Ryan Baird and Robbie Henshaw are both included thanks to injuries to Iain Henderson and Garry Ringrose.
Owen Farrell returns to start for the visitors against the nation coached by his Dad, with the captain suffering the indignation of being benched for his side’s record turnover a week ago.
Manu Tuilagi is back in the centres, too, while Henry Arundell is handed his full debut on the left wing.
Ireland Starting XV: 15 Hugo Keenan, 14 Mack Hansen, 13 Robbie Henshaw, 12 Bundee Aki, 11 James Lowe, 10 Johnny Sexton (captain), 9 Jamison Gibson-Park, 9 Caelan Doris, 7 Josh van der Flier, 6 Peter O’Mahony, 5 James Ryan, 4 Ryan Baird, 3 Tadhg Furlong, 2 Dan Sheehan, 1 Andrew Porter.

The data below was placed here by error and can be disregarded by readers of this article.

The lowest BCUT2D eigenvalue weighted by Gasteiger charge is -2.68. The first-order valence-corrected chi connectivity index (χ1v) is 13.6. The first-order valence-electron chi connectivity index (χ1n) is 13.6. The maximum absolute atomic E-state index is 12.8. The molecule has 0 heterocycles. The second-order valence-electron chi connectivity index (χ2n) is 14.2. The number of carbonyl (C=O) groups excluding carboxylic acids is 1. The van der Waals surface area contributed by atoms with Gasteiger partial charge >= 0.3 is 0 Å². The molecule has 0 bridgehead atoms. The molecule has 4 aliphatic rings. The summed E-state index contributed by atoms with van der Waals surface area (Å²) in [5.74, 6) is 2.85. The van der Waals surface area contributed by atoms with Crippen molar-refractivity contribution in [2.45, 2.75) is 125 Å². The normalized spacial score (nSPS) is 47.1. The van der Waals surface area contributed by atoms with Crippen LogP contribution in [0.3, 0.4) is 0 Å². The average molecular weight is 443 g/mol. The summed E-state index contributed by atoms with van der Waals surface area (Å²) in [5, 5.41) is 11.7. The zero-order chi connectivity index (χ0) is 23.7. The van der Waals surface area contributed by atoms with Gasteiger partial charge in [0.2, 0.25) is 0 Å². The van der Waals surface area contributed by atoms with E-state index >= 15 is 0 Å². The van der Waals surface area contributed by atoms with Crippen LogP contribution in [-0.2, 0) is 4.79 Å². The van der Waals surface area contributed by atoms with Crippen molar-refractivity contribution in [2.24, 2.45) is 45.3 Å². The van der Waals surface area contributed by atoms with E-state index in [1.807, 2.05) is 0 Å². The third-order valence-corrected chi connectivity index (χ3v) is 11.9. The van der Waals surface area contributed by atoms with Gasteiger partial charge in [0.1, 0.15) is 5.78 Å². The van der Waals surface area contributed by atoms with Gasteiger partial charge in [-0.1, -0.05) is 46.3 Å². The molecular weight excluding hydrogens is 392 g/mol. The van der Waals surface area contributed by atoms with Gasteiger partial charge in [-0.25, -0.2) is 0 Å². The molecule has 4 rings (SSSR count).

Replacements: 16 Rob Herring, 17 Cian Healy, 18 Tom O’Toole, 19 Kieran Treadwell, 20 Jack Conan, 21 Conor Murray, 22 Ross Byrne, 23 Jimmy O’Brien.
England Starting XV: 15 Freddie Steward, 14 Anthony Watson, 13 Henry Slade, 12 Manu Tuilagi, 11 Henry Arundell, 10 Owen Farrell (captain), 9 Jack van Poortvliet, 8 Alex Dombrandt, 7 Jack Willis, 6 Lewis Ludlam, 5 David Ribbans, 4 Maro Itoje, 3 Kyle Sinckler, 2 Jamie George, 1 Ellis Genge.
Replacements: 16 Jack Walker, 17 Mako Vunipola, 18 Dan Cole, 19 Nick Isiekwe, 20 Ben Curry, 21 Alex Mitchell, 22 Marcus Smith, 23 Joe Marchant.
Six Nations 2023: Predictions for Saturday 18 March
Prediction methodology explained: The expected win percentage is based off publicly available odds. For example, if a team’s odds are 2.30, the expected chance of winning is 43%. If the odds are 1.62 the expected chance of winning is 62% and so on. These are accurate at the time of writing but are subject to change. Where there is no value listed, the odds were not available at the time of writing. Score margins use the methodology developed by Rugby Vision.